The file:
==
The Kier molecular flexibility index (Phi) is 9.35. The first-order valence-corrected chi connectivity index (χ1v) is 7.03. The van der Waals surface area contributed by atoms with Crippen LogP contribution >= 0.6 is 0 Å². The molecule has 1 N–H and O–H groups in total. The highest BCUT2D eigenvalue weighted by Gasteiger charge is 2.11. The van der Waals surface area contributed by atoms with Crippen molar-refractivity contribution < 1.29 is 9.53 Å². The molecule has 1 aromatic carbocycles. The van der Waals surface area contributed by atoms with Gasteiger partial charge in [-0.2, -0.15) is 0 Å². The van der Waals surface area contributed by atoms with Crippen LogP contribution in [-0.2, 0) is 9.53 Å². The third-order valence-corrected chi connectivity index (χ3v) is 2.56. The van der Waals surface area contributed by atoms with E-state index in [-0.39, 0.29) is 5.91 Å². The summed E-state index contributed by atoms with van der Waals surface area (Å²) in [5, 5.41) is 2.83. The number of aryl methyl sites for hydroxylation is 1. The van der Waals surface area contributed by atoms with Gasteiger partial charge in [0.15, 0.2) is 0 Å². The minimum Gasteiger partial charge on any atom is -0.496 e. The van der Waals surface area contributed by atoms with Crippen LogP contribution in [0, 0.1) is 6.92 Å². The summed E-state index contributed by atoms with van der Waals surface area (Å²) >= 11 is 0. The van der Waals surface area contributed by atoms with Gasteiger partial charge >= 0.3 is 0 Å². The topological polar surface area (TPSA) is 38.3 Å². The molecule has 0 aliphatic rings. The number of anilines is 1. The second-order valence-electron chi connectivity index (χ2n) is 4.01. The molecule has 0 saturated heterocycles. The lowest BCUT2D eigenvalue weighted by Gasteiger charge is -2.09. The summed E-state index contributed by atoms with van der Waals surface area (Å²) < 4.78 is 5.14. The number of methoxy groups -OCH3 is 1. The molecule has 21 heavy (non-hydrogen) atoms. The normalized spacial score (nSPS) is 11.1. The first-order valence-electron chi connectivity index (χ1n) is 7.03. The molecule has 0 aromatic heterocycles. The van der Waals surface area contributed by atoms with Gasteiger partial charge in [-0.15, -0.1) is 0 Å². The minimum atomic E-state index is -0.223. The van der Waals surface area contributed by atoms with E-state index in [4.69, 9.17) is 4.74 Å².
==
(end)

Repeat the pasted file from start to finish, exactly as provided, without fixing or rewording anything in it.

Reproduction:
The Kier molecular flexibility index (Phi) is 9.35. The first-order valence-corrected chi connectivity index (χ1v) is 7.03. The van der Waals surface area contributed by atoms with Crippen LogP contribution >= 0.6 is 0 Å². The molecule has 1 N–H and O–H groups in total. The highest BCUT2D eigenvalue weighted by Gasteiger charge is 2.11. The van der Waals surface area contributed by atoms with Crippen molar-refractivity contribution < 1.29 is 9.53 Å². The molecule has 1 aromatic carbocycles. The van der Waals surface area contributed by atoms with Gasteiger partial charge in [-0.2, -0.15) is 0 Å². The van der Waals surface area contributed by atoms with Crippen LogP contribution in [-0.2, 0) is 9.53 Å². The third-order valence-corrected chi connectivity index (χ3v) is 2.56. The van der Waals surface area contributed by atoms with E-state index in [-0.39, 0.29) is 5.91 Å². The summed E-state index contributed by atoms with van der Waals surface area (Å²) in [5, 5.41) is 2.83. The number of aryl methyl sites for hydroxylation is 1. The van der Waals surface area contributed by atoms with Gasteiger partial charge in [0.15, 0.2) is 0 Å². The minimum Gasteiger partial charge on any atom is -0.496 e. The van der Waals surface area contributed by atoms with Crippen LogP contribution in [0, 0.1) is 6.92 Å². The summed E-state index contributed by atoms with van der Waals surface area (Å²) >= 11 is 0. The van der Waals surface area contributed by atoms with Gasteiger partial charge >= 0.3 is 0 Å². The topological polar surface area (TPSA) is 38.3 Å². The molecule has 0 aliphatic rings. The number of anilines is 1. The second-order valence-electron chi connectivity index (χ2n) is 4.01. The molecule has 0 saturated heterocycles. The lowest BCUT2D eigenvalue weighted by Gasteiger charge is -2.09. The summed E-state index contributed by atoms with van der Waals surface area (Å²) < 4.78 is 5.14. The number of methoxy groups -OCH3 is 1. The molecule has 21 heavy (non-hydrogen) atoms. The normalized spacial score (nSPS) is 11.1. The first-order valence-electron chi connectivity index (χ1n) is 7.03. The molecule has 0 aromatic heterocycles. The van der Waals surface area contributed by atoms with Gasteiger partial charge in [-0.15, -0.1) is 0 Å². The minimum atomic E-state index is -0.223. The van der Waals surface area contributed by atoms with E-state index in [4.69, 9.17) is 4.74 Å².